• Make sure oven rack is set to the right position. If the rack is positioned too low from the heat source, you won’t get any charring. If it’s too close to the heat source, the fish will cook faster or burn.
  • The olive and fennel tapenade can be made a few days in advance. 
  • You can also spoon this on thicker pieces of fish like salmon or halibut and bake it in the oven. See notes at the bottom of the recipe for that version – delicious too!

Substitutions for Branzino with Green Olive and Fennel Tapenade

  • Branzino: use a thicker fillet such as salmon or halibut. Lightly grease the fish and season with salt and pepper. Spread tapenade on top of the fish and bake in a 400-degree oven for 8-10 minutes depending on thickness of the fish. If the fish is thicker than 1 inch, you may need a few more minutes. Cauliflower steaks would be a nice plant-based sub. 
  • Olives: capers, but not a whole cup of capers. I would sub in 1/4 cup + something briny like jarred hearts of palm;
  • Fennel: celery

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Branzino Fillets with Green Olive and Fennel Tapenade
Author: 
Serves: 6
 
Ingredients
  • 1 cup pitted green olives (any kind you like such as Castelvetrano)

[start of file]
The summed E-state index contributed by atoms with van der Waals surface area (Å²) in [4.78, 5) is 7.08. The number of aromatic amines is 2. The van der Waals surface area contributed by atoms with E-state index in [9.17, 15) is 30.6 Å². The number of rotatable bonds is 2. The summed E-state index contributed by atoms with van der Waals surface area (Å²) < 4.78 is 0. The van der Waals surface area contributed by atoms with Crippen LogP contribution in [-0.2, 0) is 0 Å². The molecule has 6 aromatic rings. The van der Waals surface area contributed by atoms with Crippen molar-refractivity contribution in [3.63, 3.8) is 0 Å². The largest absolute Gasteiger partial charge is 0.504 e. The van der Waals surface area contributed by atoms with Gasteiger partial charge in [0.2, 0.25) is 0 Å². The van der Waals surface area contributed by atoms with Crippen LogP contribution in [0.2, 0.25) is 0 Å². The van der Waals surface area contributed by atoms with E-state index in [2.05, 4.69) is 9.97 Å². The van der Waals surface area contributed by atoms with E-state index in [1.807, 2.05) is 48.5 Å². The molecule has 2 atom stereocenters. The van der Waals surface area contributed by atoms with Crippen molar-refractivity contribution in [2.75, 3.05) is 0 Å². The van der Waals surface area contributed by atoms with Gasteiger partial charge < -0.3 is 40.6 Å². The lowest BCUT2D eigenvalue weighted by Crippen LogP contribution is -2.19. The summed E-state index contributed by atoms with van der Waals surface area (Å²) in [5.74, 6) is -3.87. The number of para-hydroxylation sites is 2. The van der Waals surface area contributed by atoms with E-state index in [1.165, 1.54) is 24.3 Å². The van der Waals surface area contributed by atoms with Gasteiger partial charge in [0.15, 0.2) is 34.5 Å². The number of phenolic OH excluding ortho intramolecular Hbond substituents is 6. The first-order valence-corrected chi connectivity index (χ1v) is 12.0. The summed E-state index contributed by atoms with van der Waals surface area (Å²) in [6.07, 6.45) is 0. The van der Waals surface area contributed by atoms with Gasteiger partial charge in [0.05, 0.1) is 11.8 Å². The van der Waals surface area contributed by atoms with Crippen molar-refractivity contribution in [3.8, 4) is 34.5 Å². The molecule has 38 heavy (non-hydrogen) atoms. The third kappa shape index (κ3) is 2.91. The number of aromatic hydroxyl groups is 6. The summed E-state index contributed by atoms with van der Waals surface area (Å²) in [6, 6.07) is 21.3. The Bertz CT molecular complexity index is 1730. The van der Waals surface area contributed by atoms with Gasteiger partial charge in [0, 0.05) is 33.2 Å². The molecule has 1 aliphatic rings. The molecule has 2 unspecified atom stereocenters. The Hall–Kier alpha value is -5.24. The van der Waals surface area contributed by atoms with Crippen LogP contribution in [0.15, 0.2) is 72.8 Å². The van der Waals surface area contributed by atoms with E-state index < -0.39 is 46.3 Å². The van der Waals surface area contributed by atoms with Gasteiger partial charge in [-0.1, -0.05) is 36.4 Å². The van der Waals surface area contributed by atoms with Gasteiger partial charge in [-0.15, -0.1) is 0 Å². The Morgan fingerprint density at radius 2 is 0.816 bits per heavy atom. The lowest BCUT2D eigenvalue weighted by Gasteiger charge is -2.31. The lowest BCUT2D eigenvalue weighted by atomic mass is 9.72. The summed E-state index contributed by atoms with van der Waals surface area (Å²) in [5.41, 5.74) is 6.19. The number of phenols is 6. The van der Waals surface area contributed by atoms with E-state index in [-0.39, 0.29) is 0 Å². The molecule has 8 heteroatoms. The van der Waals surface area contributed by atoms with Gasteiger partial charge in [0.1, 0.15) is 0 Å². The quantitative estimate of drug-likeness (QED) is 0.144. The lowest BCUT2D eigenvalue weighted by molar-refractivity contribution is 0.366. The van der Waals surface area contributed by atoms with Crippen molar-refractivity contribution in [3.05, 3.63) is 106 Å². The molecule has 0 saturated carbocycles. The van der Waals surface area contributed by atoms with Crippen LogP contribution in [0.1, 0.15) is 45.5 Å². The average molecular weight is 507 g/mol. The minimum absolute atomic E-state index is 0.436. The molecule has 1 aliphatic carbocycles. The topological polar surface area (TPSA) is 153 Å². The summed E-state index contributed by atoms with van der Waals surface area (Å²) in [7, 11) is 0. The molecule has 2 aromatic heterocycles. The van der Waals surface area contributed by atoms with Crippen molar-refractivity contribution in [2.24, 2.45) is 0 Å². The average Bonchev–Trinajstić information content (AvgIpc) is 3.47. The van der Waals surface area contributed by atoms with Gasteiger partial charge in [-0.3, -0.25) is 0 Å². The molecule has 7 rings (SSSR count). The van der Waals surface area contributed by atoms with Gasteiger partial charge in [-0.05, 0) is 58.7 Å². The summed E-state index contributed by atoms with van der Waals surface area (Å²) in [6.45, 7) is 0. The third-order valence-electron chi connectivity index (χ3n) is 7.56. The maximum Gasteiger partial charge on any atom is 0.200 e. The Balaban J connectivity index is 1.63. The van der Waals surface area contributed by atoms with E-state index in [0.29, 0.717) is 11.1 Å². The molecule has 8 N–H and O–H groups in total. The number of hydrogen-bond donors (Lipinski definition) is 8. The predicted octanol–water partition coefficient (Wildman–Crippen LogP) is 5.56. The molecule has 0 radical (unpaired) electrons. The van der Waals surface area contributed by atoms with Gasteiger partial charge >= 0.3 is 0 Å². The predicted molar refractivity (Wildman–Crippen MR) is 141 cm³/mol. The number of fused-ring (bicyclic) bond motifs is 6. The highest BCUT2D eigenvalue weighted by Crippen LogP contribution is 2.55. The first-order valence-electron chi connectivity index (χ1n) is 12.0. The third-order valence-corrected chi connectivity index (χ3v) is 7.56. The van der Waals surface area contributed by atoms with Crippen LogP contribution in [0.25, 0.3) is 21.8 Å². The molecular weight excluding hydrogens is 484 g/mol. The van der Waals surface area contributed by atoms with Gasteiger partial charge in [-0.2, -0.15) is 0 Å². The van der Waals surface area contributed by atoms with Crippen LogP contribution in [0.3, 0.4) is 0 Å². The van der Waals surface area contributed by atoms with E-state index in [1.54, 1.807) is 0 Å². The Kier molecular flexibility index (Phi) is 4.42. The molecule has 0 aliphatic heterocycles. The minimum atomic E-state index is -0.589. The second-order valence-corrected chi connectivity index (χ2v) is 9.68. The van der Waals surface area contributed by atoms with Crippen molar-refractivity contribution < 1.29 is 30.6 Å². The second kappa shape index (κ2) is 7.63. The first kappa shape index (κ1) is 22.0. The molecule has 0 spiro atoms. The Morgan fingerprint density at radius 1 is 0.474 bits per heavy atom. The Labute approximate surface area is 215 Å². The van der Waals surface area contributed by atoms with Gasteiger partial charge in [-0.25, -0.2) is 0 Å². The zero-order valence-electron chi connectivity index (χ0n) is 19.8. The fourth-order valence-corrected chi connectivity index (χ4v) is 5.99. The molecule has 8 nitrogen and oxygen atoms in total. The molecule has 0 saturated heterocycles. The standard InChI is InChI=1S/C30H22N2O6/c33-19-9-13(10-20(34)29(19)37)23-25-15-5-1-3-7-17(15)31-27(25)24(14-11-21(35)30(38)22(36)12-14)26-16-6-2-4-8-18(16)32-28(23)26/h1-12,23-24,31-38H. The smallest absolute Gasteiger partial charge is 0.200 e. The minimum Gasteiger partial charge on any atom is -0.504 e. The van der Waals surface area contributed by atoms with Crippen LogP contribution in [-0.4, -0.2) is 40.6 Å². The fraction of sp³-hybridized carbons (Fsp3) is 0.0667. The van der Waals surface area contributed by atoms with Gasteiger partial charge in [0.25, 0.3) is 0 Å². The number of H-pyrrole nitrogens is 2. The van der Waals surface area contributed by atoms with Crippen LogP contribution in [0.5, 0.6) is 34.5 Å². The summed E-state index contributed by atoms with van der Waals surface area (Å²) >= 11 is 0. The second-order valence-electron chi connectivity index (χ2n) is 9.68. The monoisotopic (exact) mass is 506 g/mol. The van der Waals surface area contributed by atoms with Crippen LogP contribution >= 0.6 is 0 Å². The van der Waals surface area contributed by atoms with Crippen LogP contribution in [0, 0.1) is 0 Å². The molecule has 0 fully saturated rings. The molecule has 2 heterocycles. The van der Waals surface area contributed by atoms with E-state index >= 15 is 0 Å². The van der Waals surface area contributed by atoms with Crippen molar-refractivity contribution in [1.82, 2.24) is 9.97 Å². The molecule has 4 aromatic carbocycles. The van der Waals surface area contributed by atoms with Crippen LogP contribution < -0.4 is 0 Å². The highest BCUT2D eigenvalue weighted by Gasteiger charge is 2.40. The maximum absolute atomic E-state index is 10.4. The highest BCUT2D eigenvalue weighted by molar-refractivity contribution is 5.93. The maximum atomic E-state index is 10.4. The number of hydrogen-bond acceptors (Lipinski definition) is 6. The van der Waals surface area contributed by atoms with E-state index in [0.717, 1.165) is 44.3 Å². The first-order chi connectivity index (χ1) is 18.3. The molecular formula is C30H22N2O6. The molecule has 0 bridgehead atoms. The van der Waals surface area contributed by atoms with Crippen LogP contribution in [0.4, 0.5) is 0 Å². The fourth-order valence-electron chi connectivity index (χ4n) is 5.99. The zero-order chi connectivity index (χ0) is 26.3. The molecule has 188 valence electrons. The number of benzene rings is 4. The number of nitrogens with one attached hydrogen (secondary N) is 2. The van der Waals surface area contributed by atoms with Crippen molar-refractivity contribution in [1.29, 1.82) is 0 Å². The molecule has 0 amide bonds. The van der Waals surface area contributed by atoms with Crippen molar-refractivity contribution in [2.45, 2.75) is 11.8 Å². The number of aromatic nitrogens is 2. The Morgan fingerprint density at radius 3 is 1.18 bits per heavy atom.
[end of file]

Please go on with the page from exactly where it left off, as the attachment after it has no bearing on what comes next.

• ½ medium-size fennel bulb, rough chopped
  • ½ small shallot, rough chopped
  • ⅓ cup fresh flat-leaf parsley leaves
  • 2 Tablespoons freshly squeezed lemon juice (from ½ lemon)
  • ¼ cup unrefined, cold-pressed extra-virgin olive oil, plus more for the fish
  • Sea salt and freshly ground black pepper
  • 6 (4 to 6-ounce) skin-on branzino fillets (you can use salmon, halibut or cod - see notes for a a thicker fillet version)
Instructions
  1. Place an oven rack 5-6 inches from the broiler. Preheat the broiler. If your oven gives you the option of high or low, choose high.
  2. In a food processor, pulse together the olives, fennel, shallot, parsley, lemon juice, and olive oil until finely chopped or chop everything by hand and combine in a bowl.
  3. Rinse the fish fillets in cold water and pat dry with a paper towel. Place the fish fillets on a baking sheet. Lightly grease the flesh side of the fillet and lightly season with salt and pepper. Flip over, and grease and season the skin side. Leave skin side UP.
  4. Broil for 3 minutes or until fish is flaky and cooked through and the skin is starting to crisp. Serve immediately with the tapenade spooned on top or on the side. Extra tapenade can be served with cheese and crackers or on roasted vegetables, such as cauliflower or eggplant.
Notes
Phoebe's recipe in the book uses a thicker fillet such as salmon or halibut. Lightly grease the fish and season with salt and pepper. Spread tapenade on top of the fish and bake in a 400-degree oven for 8-10 minutes depending on thickness of the fish. If the fish is thicker than 1 inch, you may need a few more minutes.

 

 

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I come from a large Italian-American family with 28 first cousins (on one side of the family!) where sit-down holiday dinners for 85 people are the norm (how, you might ask – organization! But more on that later …).

Some of my fondest memories are of simple family gatherings, both large and small, with long tables of bowls and platters piled high, the laughter of my cousins echoing and the comfort of tradition warming my soul.